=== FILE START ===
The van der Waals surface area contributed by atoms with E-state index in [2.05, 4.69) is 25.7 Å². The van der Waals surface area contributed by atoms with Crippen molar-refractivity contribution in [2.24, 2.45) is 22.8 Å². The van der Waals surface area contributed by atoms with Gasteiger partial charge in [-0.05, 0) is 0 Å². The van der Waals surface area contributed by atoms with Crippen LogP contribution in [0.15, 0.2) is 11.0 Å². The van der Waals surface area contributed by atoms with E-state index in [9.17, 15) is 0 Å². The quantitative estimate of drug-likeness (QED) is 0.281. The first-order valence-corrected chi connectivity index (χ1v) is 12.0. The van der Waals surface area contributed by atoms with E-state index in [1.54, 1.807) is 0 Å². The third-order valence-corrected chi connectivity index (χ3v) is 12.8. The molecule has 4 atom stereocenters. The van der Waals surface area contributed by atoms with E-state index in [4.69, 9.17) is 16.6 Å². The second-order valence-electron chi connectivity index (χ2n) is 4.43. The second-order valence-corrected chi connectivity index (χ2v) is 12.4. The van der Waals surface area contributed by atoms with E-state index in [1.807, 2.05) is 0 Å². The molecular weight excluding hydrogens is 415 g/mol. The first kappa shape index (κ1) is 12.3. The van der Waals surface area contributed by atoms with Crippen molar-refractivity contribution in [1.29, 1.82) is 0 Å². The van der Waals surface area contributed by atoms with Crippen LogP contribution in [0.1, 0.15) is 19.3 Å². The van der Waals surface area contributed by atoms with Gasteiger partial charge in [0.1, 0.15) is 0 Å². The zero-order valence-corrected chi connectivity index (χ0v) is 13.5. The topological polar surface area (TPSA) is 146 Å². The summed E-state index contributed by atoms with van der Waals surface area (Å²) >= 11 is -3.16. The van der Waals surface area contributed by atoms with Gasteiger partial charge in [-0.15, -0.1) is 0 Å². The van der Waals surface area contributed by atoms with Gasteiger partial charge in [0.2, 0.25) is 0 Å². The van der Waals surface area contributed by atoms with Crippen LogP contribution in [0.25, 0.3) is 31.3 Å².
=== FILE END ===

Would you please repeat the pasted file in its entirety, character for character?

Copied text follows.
The van der Waals surface area contributed by atoms with E-state index in [2.05, 4.69) is 25.7 Å². The van der Waals surface area contributed by atoms with Crippen molar-refractivity contribution in [2.24, 2.45) is 22.8 Å². The van der Waals surface area contributed by atoms with Gasteiger partial charge in [-0.05, 0) is 0 Å². The van der Waals surface area contributed by atoms with Crippen LogP contribution in [0.15, 0.2) is 11.0 Å². The van der Waals surface area contributed by atoms with E-state index in [9.17, 15) is 0 Å². The quantitative estimate of drug-likeness (QED) is 0.281. The first-order valence-corrected chi connectivity index (χ1v) is 12.0. The van der Waals surface area contributed by atoms with E-state index in [1.54, 1.807) is 0 Å². The third-order valence-corrected chi connectivity index (χ3v) is 12.8. The molecule has 4 atom stereocenters. The van der Waals surface area contributed by atoms with E-state index in [4.69, 9.17) is 16.6 Å². The second-order valence-electron chi connectivity index (χ2n) is 4.43. The second-order valence-corrected chi connectivity index (χ2v) is 12.4. The van der Waals surface area contributed by atoms with E-state index in [1.807, 2.05) is 0 Å². The molecular weight excluding hydrogens is 415 g/mol. The first kappa shape index (κ1) is 12.3. The van der Waals surface area contributed by atoms with Crippen molar-refractivity contribution in [1.29, 1.82) is 0 Å². The van der Waals surface area contributed by atoms with Crippen LogP contribution in [0.1, 0.15) is 19.3 Å². The van der Waals surface area contributed by atoms with Gasteiger partial charge in [0.1, 0.15) is 0 Å². The zero-order valence-corrected chi connectivity index (χ0v) is 13.5. The topological polar surface area (TPSA) is 146 Å². The summed E-state index contributed by atoms with van der Waals surface area (Å²) >= 11 is -3.16. The van der Waals surface area contributed by atoms with Gasteiger partial charge in [-0.15, -0.1) is 0 Å². The van der Waals surface area contributed by atoms with Gasteiger partial charge in [0.2, 0.25) is 0 Å². The van der Waals surface area contributed by atoms with Crippen LogP contribution in [0.25, 0.3) is 31.3 Å².